For city, supermarkets mean more than groceries

Anchor: The new Giant in Waverly is part of a bid to stabilize communities around grocery stores.

July 20, 2004|By Reginald Fields | Reginald Fields,SUN STAFF

After a long seven years of lugging loads of groceries across town, Carrie Brennen can't wait for the supermarket across the street to reopen.

"When the Super Fresh closed it was really hard on everybody," Brennen said. "You had to shop once a week and cram your refrigerator with stuff so you don't have to run up to the Rotunda [several miles away] over and over again. No more of that, so you know I am delighted."

The new Giant Food opening Thursday on East 33rd Street represents more than added convenience. For city officials, it's a key ingredient in a policy to strengthen neighborhoods by anchoring them around inner-city supermarkets - the 16th new or expanded grocery store in Baltimore since early 2002, part of an initiative from Mayor Martin O'Malley.

Already, residents in Waverly say their property values have crept up slightly just by being in Giant's construction dust in the past year. A new YMCA is also being built in the area. The city is hoping other neighborhoods will also stabilize around the newer supermarkets.

Another newly built Giant will open next week in the Reisterstown Road Plaza in the city near the county line, and a Mars grocery store will open later this year in Northeast Baltimore - making for 18 new or expanded grocery stores in the city in less than two years.

Inside the 67,000-square-foot, full-service Waverly Giant, patrons will find a pharmacy, bakery, sushi bar, cafe, fresh seafood and produce stands, flower shop and deli. And near the exit doors will be a suggestion box.

"If I can make it happen, boom, the next day their suggestion will be there," said David Ferraro, general manager of the new supermarket. "You have to be ready to react to your customer."

With the tongue of a salesman delivering a feverish pitch, Ferraro is talking up the store's proximity to both affluent and poor neighborhoods, the mix of traditional and ethnic goods on its shelves, and every corner of the building's detail down to the 82 security cameras.

Normally, a quality new store doesn't need such push. But, then again, this is the kind of store that has typically shunned Baltimore for decades. And despite going forth on an $8 million project, there remains a bit of apprehension for Giant over whether the store will make the grade business-wise.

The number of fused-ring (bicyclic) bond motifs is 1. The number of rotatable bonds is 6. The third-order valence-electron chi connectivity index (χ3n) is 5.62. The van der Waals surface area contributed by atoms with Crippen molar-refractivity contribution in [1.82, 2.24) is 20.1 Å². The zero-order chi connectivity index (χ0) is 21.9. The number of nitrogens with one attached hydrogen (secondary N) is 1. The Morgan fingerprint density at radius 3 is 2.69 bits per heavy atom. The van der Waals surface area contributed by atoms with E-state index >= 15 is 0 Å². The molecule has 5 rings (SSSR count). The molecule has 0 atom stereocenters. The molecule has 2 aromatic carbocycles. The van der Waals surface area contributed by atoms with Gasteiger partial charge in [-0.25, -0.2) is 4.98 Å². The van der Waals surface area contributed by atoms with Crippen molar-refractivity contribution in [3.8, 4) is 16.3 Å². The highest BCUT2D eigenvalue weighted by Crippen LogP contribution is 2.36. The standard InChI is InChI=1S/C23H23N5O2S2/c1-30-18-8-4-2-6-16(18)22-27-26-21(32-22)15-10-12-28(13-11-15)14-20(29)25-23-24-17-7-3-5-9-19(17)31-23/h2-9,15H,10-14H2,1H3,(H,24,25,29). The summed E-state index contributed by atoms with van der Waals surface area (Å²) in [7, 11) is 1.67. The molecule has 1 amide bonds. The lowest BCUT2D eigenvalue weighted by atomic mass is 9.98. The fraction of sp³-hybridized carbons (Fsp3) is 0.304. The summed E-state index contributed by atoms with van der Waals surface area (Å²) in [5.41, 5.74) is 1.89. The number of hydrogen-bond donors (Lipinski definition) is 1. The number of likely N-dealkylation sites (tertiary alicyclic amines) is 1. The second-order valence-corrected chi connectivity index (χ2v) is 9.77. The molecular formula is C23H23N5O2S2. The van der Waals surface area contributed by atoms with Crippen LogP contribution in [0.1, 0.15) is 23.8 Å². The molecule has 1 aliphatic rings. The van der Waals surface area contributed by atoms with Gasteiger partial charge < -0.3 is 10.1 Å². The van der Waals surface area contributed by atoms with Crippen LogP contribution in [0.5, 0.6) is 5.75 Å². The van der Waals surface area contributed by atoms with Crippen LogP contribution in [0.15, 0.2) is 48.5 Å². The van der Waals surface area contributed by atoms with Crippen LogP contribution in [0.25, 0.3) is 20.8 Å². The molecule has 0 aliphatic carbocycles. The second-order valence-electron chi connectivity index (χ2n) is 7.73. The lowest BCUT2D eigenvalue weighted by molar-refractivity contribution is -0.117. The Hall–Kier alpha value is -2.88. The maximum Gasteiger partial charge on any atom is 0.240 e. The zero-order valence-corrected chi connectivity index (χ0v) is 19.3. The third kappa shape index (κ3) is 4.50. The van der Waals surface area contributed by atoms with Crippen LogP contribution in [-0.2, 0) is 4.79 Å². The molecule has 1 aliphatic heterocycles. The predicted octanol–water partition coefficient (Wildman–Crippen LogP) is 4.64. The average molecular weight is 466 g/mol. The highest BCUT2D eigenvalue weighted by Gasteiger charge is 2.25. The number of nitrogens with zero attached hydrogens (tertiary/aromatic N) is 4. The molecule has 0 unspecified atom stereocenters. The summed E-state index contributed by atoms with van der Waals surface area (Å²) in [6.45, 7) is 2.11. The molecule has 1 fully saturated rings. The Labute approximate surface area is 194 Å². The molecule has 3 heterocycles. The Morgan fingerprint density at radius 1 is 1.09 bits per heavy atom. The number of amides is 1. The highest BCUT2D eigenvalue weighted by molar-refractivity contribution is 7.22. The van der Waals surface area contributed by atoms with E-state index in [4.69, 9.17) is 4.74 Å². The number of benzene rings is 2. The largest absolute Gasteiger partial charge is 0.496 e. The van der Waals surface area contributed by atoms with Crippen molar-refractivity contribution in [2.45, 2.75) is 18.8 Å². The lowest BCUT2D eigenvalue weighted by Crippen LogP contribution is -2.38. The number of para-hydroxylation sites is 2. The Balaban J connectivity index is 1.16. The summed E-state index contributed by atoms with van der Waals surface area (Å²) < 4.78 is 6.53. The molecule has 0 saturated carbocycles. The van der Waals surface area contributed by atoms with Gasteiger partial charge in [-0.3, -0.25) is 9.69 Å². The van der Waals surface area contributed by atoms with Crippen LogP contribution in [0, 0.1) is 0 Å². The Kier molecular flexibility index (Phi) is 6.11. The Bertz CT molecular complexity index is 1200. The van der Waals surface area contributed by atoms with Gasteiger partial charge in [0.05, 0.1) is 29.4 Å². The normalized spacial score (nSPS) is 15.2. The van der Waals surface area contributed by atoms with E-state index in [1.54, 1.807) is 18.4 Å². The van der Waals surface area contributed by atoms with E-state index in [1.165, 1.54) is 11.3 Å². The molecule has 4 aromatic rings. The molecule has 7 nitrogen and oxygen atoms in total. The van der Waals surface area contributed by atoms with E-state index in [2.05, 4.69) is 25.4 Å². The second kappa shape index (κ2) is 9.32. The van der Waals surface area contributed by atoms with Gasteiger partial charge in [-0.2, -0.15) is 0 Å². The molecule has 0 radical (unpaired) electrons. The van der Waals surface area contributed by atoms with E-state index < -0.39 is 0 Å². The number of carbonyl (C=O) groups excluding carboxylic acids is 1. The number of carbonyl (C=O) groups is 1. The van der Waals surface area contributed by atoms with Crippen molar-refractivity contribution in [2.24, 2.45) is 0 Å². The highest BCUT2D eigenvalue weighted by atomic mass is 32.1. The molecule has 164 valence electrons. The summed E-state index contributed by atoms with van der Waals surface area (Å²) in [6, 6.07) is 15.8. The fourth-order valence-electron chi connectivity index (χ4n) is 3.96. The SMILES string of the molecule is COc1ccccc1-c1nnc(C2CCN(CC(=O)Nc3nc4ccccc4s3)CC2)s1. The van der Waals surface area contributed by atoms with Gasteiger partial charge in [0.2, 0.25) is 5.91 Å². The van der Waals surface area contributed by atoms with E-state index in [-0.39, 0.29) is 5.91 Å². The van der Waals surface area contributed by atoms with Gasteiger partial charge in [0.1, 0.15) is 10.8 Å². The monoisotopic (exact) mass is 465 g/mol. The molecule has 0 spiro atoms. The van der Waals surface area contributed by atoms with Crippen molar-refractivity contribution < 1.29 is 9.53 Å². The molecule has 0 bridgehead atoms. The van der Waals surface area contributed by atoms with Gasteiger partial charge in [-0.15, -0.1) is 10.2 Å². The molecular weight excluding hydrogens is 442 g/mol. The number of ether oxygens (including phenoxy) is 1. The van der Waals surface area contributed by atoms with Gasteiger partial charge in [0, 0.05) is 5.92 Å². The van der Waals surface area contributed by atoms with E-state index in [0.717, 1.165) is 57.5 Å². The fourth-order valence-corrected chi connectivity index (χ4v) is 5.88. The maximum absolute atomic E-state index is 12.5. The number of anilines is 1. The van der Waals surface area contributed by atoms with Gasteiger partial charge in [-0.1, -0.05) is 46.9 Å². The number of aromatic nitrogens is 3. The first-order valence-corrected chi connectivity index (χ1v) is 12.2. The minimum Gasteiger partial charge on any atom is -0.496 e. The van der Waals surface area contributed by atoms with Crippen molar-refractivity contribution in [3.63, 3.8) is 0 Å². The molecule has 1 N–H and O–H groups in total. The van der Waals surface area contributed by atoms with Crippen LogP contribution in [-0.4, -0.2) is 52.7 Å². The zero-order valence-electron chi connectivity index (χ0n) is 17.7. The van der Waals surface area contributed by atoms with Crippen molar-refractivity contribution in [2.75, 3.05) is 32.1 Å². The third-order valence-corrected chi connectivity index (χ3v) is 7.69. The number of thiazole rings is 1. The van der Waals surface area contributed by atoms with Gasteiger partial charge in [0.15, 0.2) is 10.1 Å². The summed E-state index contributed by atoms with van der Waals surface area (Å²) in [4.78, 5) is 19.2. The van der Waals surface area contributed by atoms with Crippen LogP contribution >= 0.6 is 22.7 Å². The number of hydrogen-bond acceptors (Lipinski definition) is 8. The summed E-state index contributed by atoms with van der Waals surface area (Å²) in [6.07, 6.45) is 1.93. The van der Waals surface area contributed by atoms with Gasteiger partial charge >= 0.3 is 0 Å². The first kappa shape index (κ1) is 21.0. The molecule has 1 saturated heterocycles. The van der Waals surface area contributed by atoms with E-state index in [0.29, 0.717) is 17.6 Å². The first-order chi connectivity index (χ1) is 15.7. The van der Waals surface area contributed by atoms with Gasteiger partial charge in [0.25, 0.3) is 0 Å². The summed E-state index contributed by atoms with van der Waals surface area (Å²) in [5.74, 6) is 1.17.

Diverse customers

"We don't know who our customer is going to be yet, and that is very unusual for a new store," Ferraro said.

"If you draw a one-mile radius around this store, you've got million-dollar homes and you've got people on food stamps. I have to find a way to satisfy them all."

Waverly is bordered by 33rd Street to the south, 39th Street to the north, Greenmount Avenue to the west and Ellerslie Avenue to the east. It is near the Johns Hopkins University, Union Memorial Hospital and Herring Run Park.

It's a working-class community with low- and middle-income families and some issues with crime, mainly drug activity, closer to Greenmount Avenue. But some neighboring communities, such as Guilford and Oakenshawe, are among the wealthiest in Baltimore.

Brennen said that before Giant began to build, houses on that side of 33rd Street were dilapidated, open-air drug markets flourished, and rats bred inside the old grocery building.

"Having this new store takes care of that all in one fell swoop," she said. "But we still need a greater police presence around here."

Luring them back

Everything that Ferraro is grappling with on the eve of his store's opening - concerns over crime and whether the store will draw from all the surrounding communities - are issues that drove grocery operators from the city a decade ago and led to the current dating process between city and business leaders to lure them back.

"We found that grocery store operators were always willing to talk as long as they are within a stone's throw of the county. So we're constantly trying to coax them back into the city," O'Malley said.

"The rap on Baltimore, because of the violent crime and drug addiction at our center, was that Baltimore is a good area but stay out of the city," said O'Malley, who has attended an annual grocers trade show in Las Vegas the past several years to combat that image of the city and portray Baltimore as a place with promising economic viability.

The mayor says the city's declining violent crime and rising property values in recent years have some retailers willing to explore deals inside city limits. For example, the Save-A-Lot chain has 12 stores in the area, including six new or renovated groceries opened inside the city in the past two years.

The other factor that has helped is deals struck between grocery operators and the Baltimore Development Corp. - the city's business development arm, which has worked to increase the number of inner-city stores.

For the Waverly Giant project, the city provided land, $550,000 for other property acquisition and $700,000 in road improvements. Other stores have been given low-interest loans for renovations.

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